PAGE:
The law requires that any advance payments received in a year be reconciled against the tax credits for which individuals and families are eligible based on their annual income reported on their tax return.  If the advance payment exceeded the amount of the credit for which individuals were ultimately eligible, a portion of the overpayment must be repaid.  While the ACA originally limited the amount that had to be repaid to $250 for an individual and $400 for a family, Congress subsequently raised the repayment caps and created a scaled repayment structure, as shown in the table below.

Figure 1: Limits on Repayments For Advanced Payment of the Premium Tax Credit
Annual 2014 Income (as a % of 2013 FPL)
Maximum repayment amount
for a single individual
Maximum repayment amount for
couples and families
100% to <200% $300 $600
200% to <300% $750 $1,500
300% to 400% $1,250 $2,500
Greater than 400% FPL Full amount Full amount
Note: Enrollees with incomes that fall below poverty at the time of reconciliation are not expected to repay the tax credit.
Source: 2012-24 Internal Revenue Bulletin, § 1.36B–4.

Households that end up having an annual income within the subsidy range (100-400% of poverty) will have caps on their repayment amounts. Those whose incomes rise above the subsidy range (over 400% of poverty) have no limit on repayment and therefore may be subject to sizeable repayments when they file their taxes. Some households may have a decrease in income during the year that puts them below the subsidy range. In this case, though, the person or family would not be subject to a repayment and may even receive a refund.

For example, a single 40-year-old living in Atlanta, GA with a starting income of $17,000 (148% of 2013 FPL) may have qualified for advance payments totaling $2,614 for 2014. If the enrollee’s annual 2014 income increased to $23,000 (200% of 2013 FPL), she ultimately would qualify for $1,824 in premium assistance. Assuming she did not notify the Marketplace of her income change, she would owe a repayment of $750 (because $2,614 minus $1,824 equals $790, which exceeds her repayment cap of $750). If her annual 2014 income rose even higher to $46,000 (which is above 400% of 2013 FPL), she would no longer be eligible for assistance and would be required to repay the entire $2,614 she received in advance payments.

Some Marketplace shoppers were eligible for two types of assistance: the premium tax credit described above and a second form of assistance called cost sharing reductions, which limit out-of-pocket costs for the lowest income enrollees. The cost sharing reductions are not subject to reconciliation.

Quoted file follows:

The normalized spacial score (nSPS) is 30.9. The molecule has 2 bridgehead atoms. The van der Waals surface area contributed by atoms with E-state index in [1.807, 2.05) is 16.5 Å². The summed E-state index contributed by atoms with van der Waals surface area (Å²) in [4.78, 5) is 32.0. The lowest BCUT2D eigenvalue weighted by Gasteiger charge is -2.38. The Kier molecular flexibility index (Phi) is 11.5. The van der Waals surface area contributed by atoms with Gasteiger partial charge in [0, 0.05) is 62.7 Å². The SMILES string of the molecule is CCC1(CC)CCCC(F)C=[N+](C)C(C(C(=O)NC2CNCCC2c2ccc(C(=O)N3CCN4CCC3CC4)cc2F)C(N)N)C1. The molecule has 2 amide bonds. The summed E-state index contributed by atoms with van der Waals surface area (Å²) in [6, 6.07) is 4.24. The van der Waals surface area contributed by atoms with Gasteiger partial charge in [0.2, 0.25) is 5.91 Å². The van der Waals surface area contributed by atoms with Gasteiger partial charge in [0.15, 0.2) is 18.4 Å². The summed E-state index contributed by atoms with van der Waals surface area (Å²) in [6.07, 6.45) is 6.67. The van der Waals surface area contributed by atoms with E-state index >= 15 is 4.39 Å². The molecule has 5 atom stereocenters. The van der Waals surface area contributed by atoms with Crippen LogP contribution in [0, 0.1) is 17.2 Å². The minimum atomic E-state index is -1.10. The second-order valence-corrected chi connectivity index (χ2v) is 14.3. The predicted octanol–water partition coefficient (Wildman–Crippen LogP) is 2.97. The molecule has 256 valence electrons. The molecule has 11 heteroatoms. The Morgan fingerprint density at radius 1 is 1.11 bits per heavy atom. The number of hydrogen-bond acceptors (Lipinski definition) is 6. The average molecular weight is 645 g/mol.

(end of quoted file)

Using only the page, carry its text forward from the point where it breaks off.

Estimates of Repayments and Refunds

We use the Survey of Income and Program Participation to model the subsidy-eligible population at the start of 2014 and to track income changes over time among this group in order to estimate how many would face repayment or receive refunds this tax season and the amounts of their repayments or refunds.  We focus on the cohort of households that were subsidy eligible at the beginning of the year and follow them through the year.  Eligible people are assumed to retain Marketplace coverage unless they obtain public coverage or they obtain or become eligible for employer-sponsored coverage.  Because we are looking at changes in income, we exclude tax households with changes in household size – such as a birth, death, or marriage – during the year.

We made several assumptions in this model, which are described in more detail in the methods section. Most notably, we assume that everyone who was eligible for a premium tax credit opted for advanced payment in the full amount; that they all received the maximum potential subsidy in the year; and that they did not report changes in income during the year or receive an adjustment to their tax credit midyear.  We assume that people who obtain other coverage inform the Marketplace and stop receiving subsidies at that time.

Although this analysis models tax households containing individuals who would have been potentially eligible to enroll with an advance payment of the tax credit, the income distribution of the households in our model is similar to that of actual Marketplace enrollees in HealthCare.gov states, according to data published by HHS.1

We use 2013 annual income in this analysis, which we call “starting income,” to determine eligibility for advance premium tax credits, and 2014 annual income as the basis for determining final tax credit eligibility. We recognize that some families may have to use their income tax return from two years earlier (their most recent available return) to verify income at the time of application, while others would provide documentation of their current income.  In the appendix, we also provide results for two other scenarios: 2012 annual income (which addresses those who applied early in open enrollment and by default used their 2012 income tax return to verify their incomes); and March 2014 income (which captures those who signed up toward the end of open enrollment and used their current monthly incomes in their application).

Throughout this brief, we provide estimates by starting income (i.e. 2013 annual income) shown in poverty ranges. Under the ACA, eligibility for advance and final premium tax credits for 2014 is based on 2013 poverty levels2, which range from $11,490 (100% FPL) to $45,960 (400% FPL) for a single individual; the 2014 subsidy eligibility range for a family of four was $23,550 to $94,200.

Estimates of 2014 Tax Households Owing Repayment or Receiving Refund

Incomes can change quite a bit over a year, and because premium tax credits vary continuously with income, these changes mean that most subsidized households will have a repayment or refund.  Ninety-five percent of tax households experience a change in income over the year, with 49% experiencing an increase of decrease of more than 20% (Figure 2).

Figure 2: Estimated Annual Income Volatility from 2013 to 2014 among tax households eligible to receive advance payments of tax credit